Face it, all romantic films turn out the same. In that light, it doesn’t matter what happens in the end, but rather how you get to that end point. That could include the events that occur throughout the film, or the larger context in which those events happen. In a world where romance seems dead, “The Kids Are All Right” is there to kick that notion right in the butt.
As much as people like to make fun of where the Indie genre has gone, give it credit for continuing to make common ideas seem fresh. “The Kids Are All Right” is a mixture of suburban boredom with teen angst and sexual confusion. The centerpiece couple is lesbians Nic (Annette Benning) and Jules (Julianne Moore). Nic takes on the uptight parent role, while Jules is more open-minded. However, they are both equally motherly.
Jules and Nic have two children: the brainy and sexually repressed Joni (Mia Wasikowska) and the just plain confused Laser (Josh Hutcherson). After discovering their origins, the two become curious about who their real father is. They find out he is a semi-hippie named Paul (Mark Ruffalo). Despite being a college dropout, Paul now runs a successful organic farming business and restaurant. The kids meet Paul, and they get along quite well. Something about Paul might seem strange, but Ruffalo’s constantly calm and always reassuring voice quells all fears.
The rest of “The Kids Are All Right” is one of those films whose story doesn’t stem off of a major event but rather a person. Every action that happens in the rest of the film happens as a direct result of the family’s contact with Paul.
“The Kids Are All Right” goes at two contradicting paces. First off, it goes slow. It takes its time and enjoys itself while doing so. At the same time, it feels so energetic and lively. Even if you can feel the running time, you’ll never feel bored. The film definitely chews up the beautiful Southern California scenery.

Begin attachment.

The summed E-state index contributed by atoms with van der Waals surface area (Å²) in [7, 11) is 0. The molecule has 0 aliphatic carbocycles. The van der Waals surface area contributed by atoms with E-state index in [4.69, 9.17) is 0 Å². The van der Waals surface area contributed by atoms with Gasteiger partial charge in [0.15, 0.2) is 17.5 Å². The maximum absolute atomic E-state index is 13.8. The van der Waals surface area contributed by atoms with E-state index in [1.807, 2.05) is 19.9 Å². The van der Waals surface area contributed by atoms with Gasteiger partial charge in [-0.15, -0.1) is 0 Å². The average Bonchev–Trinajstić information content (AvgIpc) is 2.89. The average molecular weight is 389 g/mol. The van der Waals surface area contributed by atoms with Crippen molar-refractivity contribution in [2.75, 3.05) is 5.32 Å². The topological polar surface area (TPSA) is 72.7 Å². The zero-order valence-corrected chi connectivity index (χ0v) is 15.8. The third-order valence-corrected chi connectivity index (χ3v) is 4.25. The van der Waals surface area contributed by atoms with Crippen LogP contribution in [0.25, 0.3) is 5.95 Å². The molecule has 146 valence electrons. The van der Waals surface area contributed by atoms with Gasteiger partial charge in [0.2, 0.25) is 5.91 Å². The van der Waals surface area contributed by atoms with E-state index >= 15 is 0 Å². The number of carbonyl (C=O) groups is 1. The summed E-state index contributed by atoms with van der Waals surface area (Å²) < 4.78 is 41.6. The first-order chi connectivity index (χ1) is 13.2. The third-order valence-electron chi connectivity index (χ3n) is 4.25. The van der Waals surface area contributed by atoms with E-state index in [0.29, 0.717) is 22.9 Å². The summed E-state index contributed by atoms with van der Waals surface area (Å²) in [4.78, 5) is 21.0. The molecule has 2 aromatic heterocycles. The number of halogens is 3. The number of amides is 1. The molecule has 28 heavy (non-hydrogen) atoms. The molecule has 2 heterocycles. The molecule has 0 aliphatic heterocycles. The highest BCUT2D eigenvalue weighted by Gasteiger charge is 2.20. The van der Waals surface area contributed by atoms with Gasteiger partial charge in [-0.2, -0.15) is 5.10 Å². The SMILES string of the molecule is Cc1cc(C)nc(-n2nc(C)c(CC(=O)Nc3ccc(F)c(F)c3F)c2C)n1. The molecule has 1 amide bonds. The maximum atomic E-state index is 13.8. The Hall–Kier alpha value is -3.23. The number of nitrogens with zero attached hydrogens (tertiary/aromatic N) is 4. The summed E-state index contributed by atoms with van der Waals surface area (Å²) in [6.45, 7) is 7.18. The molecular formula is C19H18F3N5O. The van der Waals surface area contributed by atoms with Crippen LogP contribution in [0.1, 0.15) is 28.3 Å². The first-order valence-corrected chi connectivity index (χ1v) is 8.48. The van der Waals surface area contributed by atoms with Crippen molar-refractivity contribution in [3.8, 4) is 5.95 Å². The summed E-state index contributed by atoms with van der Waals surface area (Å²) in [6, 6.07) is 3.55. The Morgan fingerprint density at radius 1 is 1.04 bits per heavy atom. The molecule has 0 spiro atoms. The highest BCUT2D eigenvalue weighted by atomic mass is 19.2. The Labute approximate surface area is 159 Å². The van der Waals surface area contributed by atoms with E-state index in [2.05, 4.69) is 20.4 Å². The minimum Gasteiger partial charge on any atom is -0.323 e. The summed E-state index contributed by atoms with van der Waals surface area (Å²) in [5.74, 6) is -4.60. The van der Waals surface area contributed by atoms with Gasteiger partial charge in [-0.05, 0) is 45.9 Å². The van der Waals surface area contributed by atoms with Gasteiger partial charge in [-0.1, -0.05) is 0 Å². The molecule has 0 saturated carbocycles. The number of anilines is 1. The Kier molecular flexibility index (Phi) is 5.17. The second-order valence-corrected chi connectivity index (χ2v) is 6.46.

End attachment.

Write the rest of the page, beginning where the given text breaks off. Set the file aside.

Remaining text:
The music that director Lisa Cholodenko chose also fits in perfectly. The film’s opening track is Vampire Weekend’s “Cousins.” I am usually irked when films use recent, popular music. It can feel like they’re just capitalizing off of something popular rather than actually choosing the right songs. However, “Cousins” is well chosen. It projects both a strangely happy mood as well as a sense of the twisted family troubles on the horizon.
Once again, “The Kids Are All Right” doesn’t contain the lightning-fast storytelling common place in most films made today. Even though I could definitely feel every moment, I would’ve been fine with sitting in the theater for another two hours with these characters. That’s what good storytelling does: it puts you into a convincing universe and lets you out whenever it damn well feels like letting you out. “The Kids Are All Right” ended where it wanted to end because it earned the right to.
This film contains an ensemble worthy of a SAG Award. Benning shows so many flared up, mixed emotions both through her words and even more powerfully, body expressions. Moore is a powerhouse of warmth and motherly humor. Then there’s also Wasikowska. I thought she showed potential in “Alice in Wonderland,” but she just needed a project that was actually, well, good. After “The Kids Are All Right,” she has proven herself ready to take on even more challenging roles.
Along with great acting, “The Kids Are All Right” certainly has one of the best screenplays this year. It’s so insightful and downright hilarious. It embraces awkwardness at all the right moments.
But beyond its witty and thoughtful dialogue there lies something within the film that is almost groundbreaking. For one of the first times, a gay couple was portrayed just like any other couple would be portrayed. The film so truthfully shows what it would feel like to have two moms. That opening dinner scene felt so unbelievably real in the way the characters interact with each other. The “L word” isn’t in site at any point. In an ever troublesome world, “The Kids Are All Right” is a sign of the times that actually makes me feel good about the time I’m growing up in.
Even though you know where the makers of “The Kids Are All Right” lean, this film never at one point tries to make a political statement. It is simply trying to tell a good story, which it does quite well. In its exploration of the meaning of family and the troubles of sex, it evokes the best social commentaries of the 1970s as well as such other great films as “Juno” and “American Beauty.” “The Kids Are All Right” proves that maybe the kids will turn out all right. Hopefully, more movies will follow in its footsteps and turn out all right, too.